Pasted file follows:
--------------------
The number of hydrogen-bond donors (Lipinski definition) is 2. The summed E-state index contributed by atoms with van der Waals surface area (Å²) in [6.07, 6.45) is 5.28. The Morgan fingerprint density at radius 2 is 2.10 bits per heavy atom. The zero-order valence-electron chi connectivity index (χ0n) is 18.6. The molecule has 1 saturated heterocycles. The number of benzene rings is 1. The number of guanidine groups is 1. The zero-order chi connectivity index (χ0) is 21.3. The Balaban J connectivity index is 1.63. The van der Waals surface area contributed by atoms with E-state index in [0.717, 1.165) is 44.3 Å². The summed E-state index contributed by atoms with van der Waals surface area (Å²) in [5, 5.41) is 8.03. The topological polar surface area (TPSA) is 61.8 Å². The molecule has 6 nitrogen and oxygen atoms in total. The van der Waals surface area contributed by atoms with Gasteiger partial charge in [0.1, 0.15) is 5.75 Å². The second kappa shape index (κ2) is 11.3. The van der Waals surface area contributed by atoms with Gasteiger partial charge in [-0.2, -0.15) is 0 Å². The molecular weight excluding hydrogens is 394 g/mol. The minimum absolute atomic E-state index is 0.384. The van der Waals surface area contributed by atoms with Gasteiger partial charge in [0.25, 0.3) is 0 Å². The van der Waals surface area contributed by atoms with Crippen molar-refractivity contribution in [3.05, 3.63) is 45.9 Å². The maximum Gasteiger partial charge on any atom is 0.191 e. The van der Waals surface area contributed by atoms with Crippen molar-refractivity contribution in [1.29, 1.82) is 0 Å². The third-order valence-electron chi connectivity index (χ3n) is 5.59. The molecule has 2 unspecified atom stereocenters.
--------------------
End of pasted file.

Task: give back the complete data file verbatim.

The number of hydrogen-bond donors (Lipinski definition) is 2. The summed E-state index contributed by atoms with van der Waals surface area (Å²) in [6.07, 6.45) is 5.28. The Morgan fingerprint density at radius 2 is 2.10 bits per heavy atom. The zero-order valence-electron chi connectivity index (χ0n) is 18.6. The molecule has 1 saturated heterocycles. The number of benzene rings is 1. The number of guanidine groups is 1. The zero-order chi connectivity index (χ0) is 21.3. The Balaban J connectivity index is 1.63. The van der Waals surface area contributed by atoms with E-state index in [0.717, 1.165) is 44.3 Å². The summed E-state index contributed by atoms with van der Waals surface area (Å²) in [5, 5.41) is 8.03. The topological polar surface area (TPSA) is 61.8 Å². The molecule has 6 nitrogen and oxygen atoms in total. The van der Waals surface area contributed by atoms with Gasteiger partial charge in [0.1, 0.15) is 5.75 Å². The second kappa shape index (κ2) is 11.3. The van der Waals surface area contributed by atoms with Gasteiger partial charge in [-0.2, -0.15) is 0 Å². The molecular weight excluding hydrogens is 394 g/mol. The minimum absolute atomic E-state index is 0.384. The van der Waals surface area contributed by atoms with Gasteiger partial charge in [0.25, 0.3) is 0 Å². The van der Waals surface area contributed by atoms with Crippen molar-refractivity contribution in [3.05, 3.63) is 45.9 Å². The maximum Gasteiger partial charge on any atom is 0.191 e. The van der Waals surface area contributed by atoms with Crippen molar-refractivity contribution in [1.29, 1.82) is 0 Å². The third-order valence-electron chi connectivity index (χ3n) is 5.59. The molecule has 2 unspecified atom stereocenters.